UK Insurers Call for Pension Dashboard Legislation

Britons change jobs 11 times in a career, which can create pension confusion.

A group led by the Association of British Insurers (ABI) is working on a  “roadmap” of what needs to be done to create a so-called pensions dashboard that will give UK citizens online access to all of their pension information.

The group said the key objective of its Pensions Dashboard Project is for consumers to have access to information about all of their pensions in one place, and in a standardized digital format through regulated services.

The move stems from the March 2016 budget, in which the UK government announced that it would launch a pensions dashboard by 2019 that will allow individuals to view their retirement savings in one place. According to the UK government, the average Briton will change employers 11 times during their career, which means they could wind up with 11 or more private pensions by the time they retire.

According to UK government research, more than one-third of people approaching retirement said they find it difficult to keep track of their pension plans. The ABI said that a prototype of the dashboard was successfully delivered in March, but work has continued to “research consumer needs, engage with the wider industry, refine technical standards, and look at how it could be appropriately regulated,” said the ABI in a statement. It said steps being outlined to reach this goal include:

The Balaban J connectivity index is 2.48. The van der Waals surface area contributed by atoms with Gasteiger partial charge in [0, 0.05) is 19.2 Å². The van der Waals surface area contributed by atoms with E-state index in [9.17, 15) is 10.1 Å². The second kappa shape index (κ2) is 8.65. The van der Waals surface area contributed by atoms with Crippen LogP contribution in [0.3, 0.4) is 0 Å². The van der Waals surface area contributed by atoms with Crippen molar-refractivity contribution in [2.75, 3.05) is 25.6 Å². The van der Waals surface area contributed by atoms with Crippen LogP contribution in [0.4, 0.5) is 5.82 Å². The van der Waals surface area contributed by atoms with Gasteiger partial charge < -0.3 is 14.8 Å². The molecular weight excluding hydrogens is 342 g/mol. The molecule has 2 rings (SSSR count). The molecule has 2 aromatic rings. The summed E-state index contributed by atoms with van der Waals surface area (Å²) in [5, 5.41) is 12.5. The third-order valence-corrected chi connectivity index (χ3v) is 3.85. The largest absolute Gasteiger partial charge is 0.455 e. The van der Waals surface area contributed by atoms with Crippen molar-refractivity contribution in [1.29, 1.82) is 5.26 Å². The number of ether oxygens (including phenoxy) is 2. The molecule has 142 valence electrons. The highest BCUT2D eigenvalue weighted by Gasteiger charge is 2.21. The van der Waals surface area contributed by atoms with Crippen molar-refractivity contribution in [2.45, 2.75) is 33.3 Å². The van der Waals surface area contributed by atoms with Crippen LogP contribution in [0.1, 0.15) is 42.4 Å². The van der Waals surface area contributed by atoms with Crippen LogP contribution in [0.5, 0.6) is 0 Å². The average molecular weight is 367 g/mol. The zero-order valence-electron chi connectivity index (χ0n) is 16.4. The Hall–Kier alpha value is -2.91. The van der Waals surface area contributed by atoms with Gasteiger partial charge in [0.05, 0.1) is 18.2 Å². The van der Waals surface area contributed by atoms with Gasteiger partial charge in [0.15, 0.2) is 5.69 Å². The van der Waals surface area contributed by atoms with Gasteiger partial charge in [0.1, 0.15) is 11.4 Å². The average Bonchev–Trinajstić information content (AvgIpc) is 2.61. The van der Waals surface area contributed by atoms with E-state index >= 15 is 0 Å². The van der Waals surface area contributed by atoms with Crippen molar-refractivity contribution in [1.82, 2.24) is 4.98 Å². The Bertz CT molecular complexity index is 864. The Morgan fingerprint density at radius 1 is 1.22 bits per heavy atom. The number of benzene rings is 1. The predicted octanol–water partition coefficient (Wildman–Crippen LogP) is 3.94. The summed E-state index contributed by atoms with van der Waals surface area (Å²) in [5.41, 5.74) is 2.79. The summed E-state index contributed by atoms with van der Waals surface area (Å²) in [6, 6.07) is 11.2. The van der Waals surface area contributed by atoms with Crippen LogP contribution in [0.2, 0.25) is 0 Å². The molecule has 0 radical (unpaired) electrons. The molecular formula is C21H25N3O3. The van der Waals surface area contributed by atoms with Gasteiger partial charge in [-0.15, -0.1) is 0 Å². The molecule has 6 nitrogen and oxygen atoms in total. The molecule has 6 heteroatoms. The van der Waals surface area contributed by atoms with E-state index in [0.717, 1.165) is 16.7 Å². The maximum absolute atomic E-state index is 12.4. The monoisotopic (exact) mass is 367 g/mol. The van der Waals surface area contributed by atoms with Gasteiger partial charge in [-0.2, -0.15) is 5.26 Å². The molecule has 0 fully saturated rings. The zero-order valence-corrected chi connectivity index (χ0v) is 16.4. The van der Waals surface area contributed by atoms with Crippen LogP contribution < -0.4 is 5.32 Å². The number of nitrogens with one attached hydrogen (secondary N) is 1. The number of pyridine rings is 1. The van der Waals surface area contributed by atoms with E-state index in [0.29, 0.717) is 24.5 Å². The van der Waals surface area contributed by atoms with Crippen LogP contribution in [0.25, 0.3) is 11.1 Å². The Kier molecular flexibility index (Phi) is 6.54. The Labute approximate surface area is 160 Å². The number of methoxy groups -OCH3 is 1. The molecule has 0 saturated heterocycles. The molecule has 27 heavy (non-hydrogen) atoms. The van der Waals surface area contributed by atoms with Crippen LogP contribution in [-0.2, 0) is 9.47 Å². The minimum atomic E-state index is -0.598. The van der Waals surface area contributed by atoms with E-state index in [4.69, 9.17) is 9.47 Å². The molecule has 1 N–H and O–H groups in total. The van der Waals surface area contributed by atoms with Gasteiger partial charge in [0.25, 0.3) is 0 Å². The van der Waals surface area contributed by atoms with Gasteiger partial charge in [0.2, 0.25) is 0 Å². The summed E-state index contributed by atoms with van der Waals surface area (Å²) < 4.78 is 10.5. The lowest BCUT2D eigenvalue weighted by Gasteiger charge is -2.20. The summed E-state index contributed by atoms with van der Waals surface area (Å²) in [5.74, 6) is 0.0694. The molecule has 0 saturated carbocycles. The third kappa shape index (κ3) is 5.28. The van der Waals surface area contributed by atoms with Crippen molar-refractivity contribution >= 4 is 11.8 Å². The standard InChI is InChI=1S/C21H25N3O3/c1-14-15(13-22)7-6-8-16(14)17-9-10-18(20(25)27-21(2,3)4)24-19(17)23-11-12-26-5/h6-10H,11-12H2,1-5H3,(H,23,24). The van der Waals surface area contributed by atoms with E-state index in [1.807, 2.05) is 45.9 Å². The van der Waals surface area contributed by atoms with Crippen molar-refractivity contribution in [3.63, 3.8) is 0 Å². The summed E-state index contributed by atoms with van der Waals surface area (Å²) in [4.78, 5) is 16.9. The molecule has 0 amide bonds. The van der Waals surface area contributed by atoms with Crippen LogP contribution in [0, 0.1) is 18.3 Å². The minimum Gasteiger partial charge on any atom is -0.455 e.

• Government legislation to ensure all pension providers and plans make their data available.
  • An implementation timetable, and an implementation and governance body to establish the necessary standards for all involved.
  • Establishing a non-commercial, government-backed platform that will operate alongside services from third parties.

The ABI said consumer research found that a government-backed, non-commercial option was considered important to gain trust in a new service. However, it said there was also strong demand for tools and services from third-party providers, such as financial advisors and pension companies.

“It’s time for the government to lay its cards on the table and be clear about what it is prepared to commit to this important project, and when,” said Yvonne Braun, ABI director of policy, long-term savings and protection, in a statement. “For such a service to succeed, it needs to be as comprehensive as possible, as soon as possible, and anything which involves people’s life savings must be effectively regulated.”

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